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11.6 Substituting text by regular expression

Global substitution in a string is done by `patsubst':

 -- Builtin: patsubst (STRING, REGEXP, [REPLACEMENT])
     Searches STRING for matches of REGEXP, and substitutes REPLACEMENT
     for each match.  The syntax for regular expressions is the same as
     in GNU Emacs (Note: Regexp).

     The parts of STRING that are not covered by any match of REGEXP
     are copied to the expansion.  Whenever a match is found, the
     search proceeds from the end of the match, so a character from
     STRING will never be substituted twice.  If REGEXP matches a
     string of zero length, the start position for the search is
     incremented, to avoid infinite loops.

     When a replacement is to be made, REPLACEMENT is inserted into the
     expansion, with `\N' substituted by the text matched by the Nth
     parenthesized sub-expression of PATSUBST, for up to nine
     sub-expressions.  The escape `\&' is replaced by the text of the
     entire regular expression matched.  For all other characters, `\'
     treats the next character literally.  A warning is issued if there
     were fewer sub-expressions than the `\N' requested, or if there is
     a trailing `\'.

     The REPLACEMENT argument can be omitted, in which case the text
     matched by REGEXP is deleted.

     The macro `patsubst' is recognized only with parameters.

     patsubst(`GNUs not Unix', `^', `OBS: ')
     =>OBS: GNUs not Unix
     patsubst(`GNUs not Unix', `\<', `OBS: ')
     =>OBS: GNUs OBS: not OBS: Unix
     patsubst(`GNUs not Unix', `\w*', `(\&)')
     =>(GNUs)() (not)() (Unix)()
     patsubst(`GNUs not Unix', `\w+', `(\&)')
     =>(GNUs) (not) (Unix)
     patsubst(`GNUs not Unix', `[A-Z][a-z]+')
     =>GN not 
     patsubst(`GNUs not Unix', `not', `NOT\')
     error-->m4:stdin:6: Warning: trailing \ ignored in replacement
     =>GNUs NOT Unix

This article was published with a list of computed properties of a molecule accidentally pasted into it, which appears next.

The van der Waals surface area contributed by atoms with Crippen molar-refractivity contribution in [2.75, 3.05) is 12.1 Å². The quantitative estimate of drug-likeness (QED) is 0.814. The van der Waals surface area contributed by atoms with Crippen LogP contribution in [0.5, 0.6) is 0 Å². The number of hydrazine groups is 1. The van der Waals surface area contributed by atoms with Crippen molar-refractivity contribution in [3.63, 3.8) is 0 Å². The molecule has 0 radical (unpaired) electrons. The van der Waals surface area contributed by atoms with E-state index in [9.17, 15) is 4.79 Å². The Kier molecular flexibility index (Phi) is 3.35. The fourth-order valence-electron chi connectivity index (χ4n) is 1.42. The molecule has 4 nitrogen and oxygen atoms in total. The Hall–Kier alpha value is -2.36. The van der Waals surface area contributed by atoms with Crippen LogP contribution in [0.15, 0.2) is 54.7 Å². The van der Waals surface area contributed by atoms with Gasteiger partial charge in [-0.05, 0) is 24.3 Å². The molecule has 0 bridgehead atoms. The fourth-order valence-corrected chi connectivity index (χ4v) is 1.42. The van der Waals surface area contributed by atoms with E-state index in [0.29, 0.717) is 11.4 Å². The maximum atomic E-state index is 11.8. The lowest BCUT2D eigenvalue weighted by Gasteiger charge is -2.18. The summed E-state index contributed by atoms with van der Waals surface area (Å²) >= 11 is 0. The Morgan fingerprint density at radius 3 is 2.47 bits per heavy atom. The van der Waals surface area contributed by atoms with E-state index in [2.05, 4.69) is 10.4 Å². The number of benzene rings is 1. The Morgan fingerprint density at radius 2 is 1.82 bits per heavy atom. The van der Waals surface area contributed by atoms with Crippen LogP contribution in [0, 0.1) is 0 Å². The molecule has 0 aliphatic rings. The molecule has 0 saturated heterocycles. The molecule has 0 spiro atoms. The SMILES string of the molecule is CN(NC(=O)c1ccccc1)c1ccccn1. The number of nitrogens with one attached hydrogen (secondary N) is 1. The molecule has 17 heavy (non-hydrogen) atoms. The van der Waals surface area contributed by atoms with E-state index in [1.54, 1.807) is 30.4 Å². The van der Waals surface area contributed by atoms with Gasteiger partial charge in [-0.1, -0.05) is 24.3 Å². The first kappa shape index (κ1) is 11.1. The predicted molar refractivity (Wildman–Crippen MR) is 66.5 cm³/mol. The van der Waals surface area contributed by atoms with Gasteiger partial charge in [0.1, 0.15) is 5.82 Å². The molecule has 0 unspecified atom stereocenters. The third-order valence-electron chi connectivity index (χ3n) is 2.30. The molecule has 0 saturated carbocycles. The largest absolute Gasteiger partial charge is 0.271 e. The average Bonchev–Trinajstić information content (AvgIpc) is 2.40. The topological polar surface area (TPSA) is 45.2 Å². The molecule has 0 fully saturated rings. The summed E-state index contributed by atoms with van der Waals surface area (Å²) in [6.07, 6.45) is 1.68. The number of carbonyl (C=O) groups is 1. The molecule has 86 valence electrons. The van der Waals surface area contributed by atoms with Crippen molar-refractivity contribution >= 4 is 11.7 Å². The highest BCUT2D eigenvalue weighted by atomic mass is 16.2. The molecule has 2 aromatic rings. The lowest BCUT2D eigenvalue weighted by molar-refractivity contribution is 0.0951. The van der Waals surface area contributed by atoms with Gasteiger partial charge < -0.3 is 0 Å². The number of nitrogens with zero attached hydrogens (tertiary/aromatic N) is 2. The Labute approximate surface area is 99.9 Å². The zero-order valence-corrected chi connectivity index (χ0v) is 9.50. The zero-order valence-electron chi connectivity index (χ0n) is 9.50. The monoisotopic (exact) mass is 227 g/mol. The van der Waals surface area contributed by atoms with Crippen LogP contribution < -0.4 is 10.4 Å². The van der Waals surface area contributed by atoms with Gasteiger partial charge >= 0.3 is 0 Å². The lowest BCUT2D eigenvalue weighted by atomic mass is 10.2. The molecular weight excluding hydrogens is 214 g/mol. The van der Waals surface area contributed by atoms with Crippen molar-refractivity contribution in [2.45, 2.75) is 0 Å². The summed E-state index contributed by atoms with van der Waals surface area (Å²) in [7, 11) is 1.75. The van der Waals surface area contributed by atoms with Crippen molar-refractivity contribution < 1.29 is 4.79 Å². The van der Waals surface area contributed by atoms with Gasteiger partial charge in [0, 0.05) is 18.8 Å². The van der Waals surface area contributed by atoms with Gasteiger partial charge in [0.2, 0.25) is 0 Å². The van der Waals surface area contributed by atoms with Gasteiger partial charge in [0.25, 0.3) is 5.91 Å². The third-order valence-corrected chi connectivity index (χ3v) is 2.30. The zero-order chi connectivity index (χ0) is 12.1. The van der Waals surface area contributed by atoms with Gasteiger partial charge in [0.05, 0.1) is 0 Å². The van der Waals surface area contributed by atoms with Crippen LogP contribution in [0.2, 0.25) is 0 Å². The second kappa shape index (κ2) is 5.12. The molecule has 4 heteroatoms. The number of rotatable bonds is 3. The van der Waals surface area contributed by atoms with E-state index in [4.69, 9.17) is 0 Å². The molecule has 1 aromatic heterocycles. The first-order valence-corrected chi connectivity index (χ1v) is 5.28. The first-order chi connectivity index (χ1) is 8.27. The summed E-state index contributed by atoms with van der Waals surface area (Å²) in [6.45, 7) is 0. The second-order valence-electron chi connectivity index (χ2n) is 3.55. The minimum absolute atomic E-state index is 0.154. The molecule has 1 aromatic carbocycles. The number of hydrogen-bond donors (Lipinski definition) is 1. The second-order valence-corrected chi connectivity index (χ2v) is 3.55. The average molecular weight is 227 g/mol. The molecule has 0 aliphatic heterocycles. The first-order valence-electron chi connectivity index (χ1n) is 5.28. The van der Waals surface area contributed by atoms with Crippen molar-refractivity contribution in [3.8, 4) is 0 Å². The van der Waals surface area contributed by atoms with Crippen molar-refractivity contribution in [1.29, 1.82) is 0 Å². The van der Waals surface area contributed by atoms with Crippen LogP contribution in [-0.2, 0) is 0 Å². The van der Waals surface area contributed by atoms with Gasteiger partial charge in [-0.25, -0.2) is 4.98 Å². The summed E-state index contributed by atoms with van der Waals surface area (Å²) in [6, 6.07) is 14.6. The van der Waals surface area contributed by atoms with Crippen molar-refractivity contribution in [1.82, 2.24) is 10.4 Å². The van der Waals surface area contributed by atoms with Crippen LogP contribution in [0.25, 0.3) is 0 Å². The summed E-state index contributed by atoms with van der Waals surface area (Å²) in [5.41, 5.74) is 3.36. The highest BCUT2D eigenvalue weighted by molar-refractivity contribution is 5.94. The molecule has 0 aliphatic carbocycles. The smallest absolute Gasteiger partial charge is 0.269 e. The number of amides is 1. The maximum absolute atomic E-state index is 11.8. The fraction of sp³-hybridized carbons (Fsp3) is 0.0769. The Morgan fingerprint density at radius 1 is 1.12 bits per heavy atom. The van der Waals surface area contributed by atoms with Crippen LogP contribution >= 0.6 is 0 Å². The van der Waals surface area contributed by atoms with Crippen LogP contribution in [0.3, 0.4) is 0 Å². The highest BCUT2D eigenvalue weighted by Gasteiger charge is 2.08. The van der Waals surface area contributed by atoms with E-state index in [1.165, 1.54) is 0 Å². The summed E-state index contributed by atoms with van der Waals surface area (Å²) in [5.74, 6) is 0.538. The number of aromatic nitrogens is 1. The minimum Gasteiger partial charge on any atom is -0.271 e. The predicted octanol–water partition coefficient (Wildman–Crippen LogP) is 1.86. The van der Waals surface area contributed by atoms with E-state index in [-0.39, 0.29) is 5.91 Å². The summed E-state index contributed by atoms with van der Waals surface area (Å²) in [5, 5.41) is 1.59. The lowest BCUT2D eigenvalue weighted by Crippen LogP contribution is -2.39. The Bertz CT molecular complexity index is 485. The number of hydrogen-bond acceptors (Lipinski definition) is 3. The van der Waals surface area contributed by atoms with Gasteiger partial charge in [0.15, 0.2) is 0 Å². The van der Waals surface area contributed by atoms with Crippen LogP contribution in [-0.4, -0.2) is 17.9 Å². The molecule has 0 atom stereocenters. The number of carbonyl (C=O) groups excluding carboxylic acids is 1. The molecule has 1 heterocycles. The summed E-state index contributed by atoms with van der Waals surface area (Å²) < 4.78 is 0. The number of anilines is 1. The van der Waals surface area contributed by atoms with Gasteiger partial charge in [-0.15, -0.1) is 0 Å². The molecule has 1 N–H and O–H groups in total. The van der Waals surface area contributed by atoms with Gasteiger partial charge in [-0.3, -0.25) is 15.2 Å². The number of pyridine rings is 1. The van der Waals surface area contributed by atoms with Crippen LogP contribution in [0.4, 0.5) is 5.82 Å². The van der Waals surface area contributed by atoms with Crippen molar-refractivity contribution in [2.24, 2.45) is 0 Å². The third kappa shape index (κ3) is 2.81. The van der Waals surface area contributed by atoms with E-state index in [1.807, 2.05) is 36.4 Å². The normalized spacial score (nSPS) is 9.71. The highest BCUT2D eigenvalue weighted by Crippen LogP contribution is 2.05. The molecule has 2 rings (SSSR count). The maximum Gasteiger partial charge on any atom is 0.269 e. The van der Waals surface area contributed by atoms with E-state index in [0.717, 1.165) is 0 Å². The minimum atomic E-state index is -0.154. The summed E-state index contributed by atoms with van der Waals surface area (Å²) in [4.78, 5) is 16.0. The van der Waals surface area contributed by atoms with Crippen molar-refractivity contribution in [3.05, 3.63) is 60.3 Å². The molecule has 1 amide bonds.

Here is a slightly more realistic example, which capitalizes
individual words or whole sentences, by substituting calls of the macros
`upcase' and `downcase' into the strings.

 -- Composite: upcase (TEXT)
 -- Composite: downcase (TEXT)
 -- Composite: capitalize (TEXT)
     Expand to TEXT, but with capitalization changed: `upcase' changes
     all letters to upper case, `downcase' changes all letters to lower
     case, and `capitalize' changes the first character of each word to
     upper case and the remaining characters to lower case.

   First, an example of their usage, using implementations distributed
in `m4-1.4.13/examples/capitalize.m4'.

     $ m4 -I examples
     upcase(`GNUs not Unix')
     downcase(`GNUs not Unix')
     =>gnus not unix
     capitalize(`GNUs not Unix')
     =>Gnus Not Unix

   Now for the implementation.  There is a helper macro `_capitalize'
which puts only its first word in mixed case.  Then `capitalize' merely
parses out the words, and replaces them with an invocation of
`_capitalize'.  (As presented here, the `capitalize' macro has some
subtle flaws.  You should try to see if you can find and correct them;
or Note: Answers.).

     $ m4 -I examples
     =># upcase(text)
     =># downcase(text)
     =># capitalize(text)
     =>#   change case of text, simple version
     =>define(`upcase', `translit(`$*', `a-z', `A-Z')')
     =>define(`downcase', `translit(`$*', `A-Z', `a-z')')
     =>       `regexp(`$1', `^\(\w\)\(\w*\)',
     =>               `upcase(`\1')`'downcase(`\2')')')
     =>define(`capitalize', `patsubst(`$1', `\w+', `_$0(`\&')')')

   While `regexp' replaces the whole input with the replacement as soon
as there is a match, `patsubst' replaces each _occurrence_ of a match
and preserves non-matching pieces:

     patreg(`bar foo baz Foo', `foo\|Foo', `FOO')
     =>bar FOO baz FOO
     patreg(`aba abb 121', `\(.\)\(.\)\1', `\2\1\2')
     =>bab abb 212

   Omitting REGEXP evokes a warning, but still produces output;
contrast this with an empty REGEXP argument.

     error-->m4:stdin:1: Warning: too few arguments to builtin `patsubst'
     patsubst(`abc', `')
     patsubst(`abc', `', `\\-')

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